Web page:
Cape Town – Let’s not kid ourselves … Farhaan Behardien’s hold on a place in the South African one-day international squad remains tenuous.
Those who steadfastly back him would be ill-advised to start poking any “told you so” fingers in the faces of doubters, simply on the basis of the occasional productive innings; this is a player whose statistics struggle for credibility and any sturdy evidence of consistency under the gaze of deep examination.
A generous 43 ODIs, an average that has only just snuck back above 30, and five half-centuries … this is the stuff well shy of legend and it remains an escapable thought that the Proteas might be able to find better occupants for his berth.
I am sure he knows that as much as anyone else does.
But then there’s the other side: on Tuesday in Guyana, Behardien may well have played the most important innings of his SA career and you have to be the most unyielding of bigots – albeit that you are quite permitted to be in the “anti” school of thought over him -- if you think he was somehow lucky or flattered to deceive.
He wasn’t … his cerebral resilience under difficult conditions was the key driver of South Africa’s heartening 47-run triumph over arch-rivals Australia in the triangular Caribbean tournament and at the very least now, let’s offer the liberty of saying the 32-year-old deserves to feel nailed down for the respective next matches on the St Kitts leg against the Aussies again (Saturday) and then West Indies (Wednesday).
The slow, turning pitch had a certain lotto-like hallmark to it and under such circumstances a combination of toughness, gumption and application can be the lone passwords to prosperity in the runs column; we got that mix in jug-loads from the wiry right-hander.
By so smartly defending a skinny total of 189 for nine, there would have been the temptation to give the player-of-the-match award to one of the members of a commendably urgent and cohesive Proteas attack, wisely assembled to favour spin yet with penetrative qualities in the mere two-pronged seam division too.
But it was entirely fitting that it went to Behardien instead, as his patiently-crafted knock of 62 – featuring just five boundaries, such were the pitch hazards – almost certainly made the difference in the unfashionable low-scorer of a fixture.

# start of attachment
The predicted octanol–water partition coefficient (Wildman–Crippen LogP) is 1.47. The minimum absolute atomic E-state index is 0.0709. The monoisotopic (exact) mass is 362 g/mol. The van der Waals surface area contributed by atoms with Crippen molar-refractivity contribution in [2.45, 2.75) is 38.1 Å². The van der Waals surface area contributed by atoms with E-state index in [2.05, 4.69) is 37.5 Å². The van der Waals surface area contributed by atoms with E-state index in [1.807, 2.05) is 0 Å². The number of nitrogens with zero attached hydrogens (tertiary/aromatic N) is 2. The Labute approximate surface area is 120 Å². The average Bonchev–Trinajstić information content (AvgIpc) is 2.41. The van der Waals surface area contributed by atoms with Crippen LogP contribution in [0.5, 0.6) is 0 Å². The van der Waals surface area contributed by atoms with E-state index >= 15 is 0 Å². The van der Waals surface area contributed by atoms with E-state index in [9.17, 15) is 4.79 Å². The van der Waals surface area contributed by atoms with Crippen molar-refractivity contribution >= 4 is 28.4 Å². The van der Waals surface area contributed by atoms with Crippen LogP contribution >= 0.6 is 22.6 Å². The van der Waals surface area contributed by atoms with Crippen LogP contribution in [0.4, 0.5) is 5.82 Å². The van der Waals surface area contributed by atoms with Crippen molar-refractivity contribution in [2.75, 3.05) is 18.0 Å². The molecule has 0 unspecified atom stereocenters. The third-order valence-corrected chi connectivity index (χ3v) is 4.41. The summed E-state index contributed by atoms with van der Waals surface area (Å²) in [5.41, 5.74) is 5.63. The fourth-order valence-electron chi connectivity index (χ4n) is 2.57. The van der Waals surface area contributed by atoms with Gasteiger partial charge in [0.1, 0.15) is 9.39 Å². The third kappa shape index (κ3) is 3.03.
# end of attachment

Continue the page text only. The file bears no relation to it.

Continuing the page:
The Titans stalwart had taken guard at 97 for four in the 23rd over and, apart from keeping the board ticking himself, delicately nursed members of an iffy South African tail, among whom Aaron Phangiso and Kagiso Rabada knuckled down as though defending for their lives in the final session of a quest to save a Test match.
There were times when Behardien transferred his weight beautifully, thinking about pressing forward to spin on the untrustworthy track and then shifting quickly to the back foot if he realised in a flash the ball was going to be an inviting fraction short, and still being able to punch it cleanly and decisively down the ground.
By the time he was dismissed in the final over, the Proteas had certainly given themselves the proverbial “something to bowl at” and they then exposed serious chinks in the Aussie batting armour en route to the revitalising win.
Whatever your thoughts on Behardien’s suitability to a regular place, it is a fact that a few of his more substantial innings for the national cause now have been in circumstances where there has been a procession of dismissals – most often with the Proteas batting first -- at the other end, so he warrants another tick for fortitude after events at Providence Stadium.
When he made his maiden fifty against Pakistan at Centurion in March 2013, the hosts had been a ropey 43 for four as he strode to the wicket, and much the same circumstances were prevalent when he registered his top score to date of 70 against New Zealand at Potchefstroom in August last year: it was 76/4 when he took guard.
The Proteas lost both those clashes, so you could say this was his first significant claw-back innings in a victorious cause, and the fact that it was against the old enemy from Down Under must have made it particularly sweet for “Fudge”.
But it doesn’t mean he’s personally out of the woods, of course.
Will we see the new or the frustratingly fitful, more traditional Behardien when the circus rumbles into St Kitts?
Answer available soon …
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